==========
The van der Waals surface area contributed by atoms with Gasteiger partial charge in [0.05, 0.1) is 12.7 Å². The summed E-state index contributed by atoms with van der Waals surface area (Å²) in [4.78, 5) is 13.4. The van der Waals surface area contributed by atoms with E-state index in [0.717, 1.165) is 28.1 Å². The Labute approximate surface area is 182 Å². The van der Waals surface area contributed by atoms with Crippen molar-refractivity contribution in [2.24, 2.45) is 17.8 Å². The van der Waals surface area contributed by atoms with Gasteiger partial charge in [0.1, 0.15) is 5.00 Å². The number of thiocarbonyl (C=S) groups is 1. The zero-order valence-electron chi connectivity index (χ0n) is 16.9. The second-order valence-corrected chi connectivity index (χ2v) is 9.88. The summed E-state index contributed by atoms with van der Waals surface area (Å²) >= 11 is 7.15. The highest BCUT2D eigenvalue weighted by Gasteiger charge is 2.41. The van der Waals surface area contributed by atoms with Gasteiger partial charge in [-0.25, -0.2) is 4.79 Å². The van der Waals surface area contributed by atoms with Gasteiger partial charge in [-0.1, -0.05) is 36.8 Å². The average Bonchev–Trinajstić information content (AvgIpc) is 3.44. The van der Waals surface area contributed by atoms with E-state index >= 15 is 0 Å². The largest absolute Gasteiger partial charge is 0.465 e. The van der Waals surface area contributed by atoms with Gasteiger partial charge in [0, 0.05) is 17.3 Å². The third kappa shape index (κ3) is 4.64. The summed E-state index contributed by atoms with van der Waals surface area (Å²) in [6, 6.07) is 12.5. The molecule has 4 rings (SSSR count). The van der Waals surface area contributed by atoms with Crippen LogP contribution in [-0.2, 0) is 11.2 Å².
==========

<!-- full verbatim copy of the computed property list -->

The van der Waals surface area contributed by atoms with Gasteiger partial charge in [0.05, 0.1) is 12.7 Å². The summed E-state index contributed by atoms with van der Waals surface area (Å²) in [4.78, 5) is 13.4. The van der Waals surface area contributed by atoms with E-state index in [0.717, 1.165) is 28.1 Å². The Labute approximate surface area is 182 Å². The van der Waals surface area contributed by atoms with Crippen molar-refractivity contribution in [2.24, 2.45) is 17.8 Å². The van der Waals surface area contributed by atoms with Gasteiger partial charge in [0.1, 0.15) is 5.00 Å². The number of thiocarbonyl (C=S) groups is 1. The zero-order valence-electron chi connectivity index (χ0n) is 16.9. The second-order valence-corrected chi connectivity index (χ2v) is 9.88. The summed E-state index contributed by atoms with van der Waals surface area (Å²) >= 11 is 7.15. The highest BCUT2D eigenvalue weighted by Gasteiger charge is 2.41. The van der Waals surface area contributed by atoms with Gasteiger partial charge in [-0.25, -0.2) is 4.79 Å². The van der Waals surface area contributed by atoms with Gasteiger partial charge in [-0.1, -0.05) is 36.8 Å². The average Bonchev–Trinajstić information content (AvgIpc) is 3.44. The van der Waals surface area contributed by atoms with E-state index >= 15 is 0 Å². The largest absolute Gasteiger partial charge is 0.465 e. The van der Waals surface area contributed by atoms with Gasteiger partial charge in [0, 0.05) is 17.3 Å². The third kappa shape index (κ3) is 4.64. The summed E-state index contributed by atoms with van der Waals surface area (Å²) in [6, 6.07) is 12.5. The molecule has 4 rings (SSSR count). The van der Waals surface area contributed by atoms with Crippen LogP contribution in [-0.2, 0) is 11.2 Å².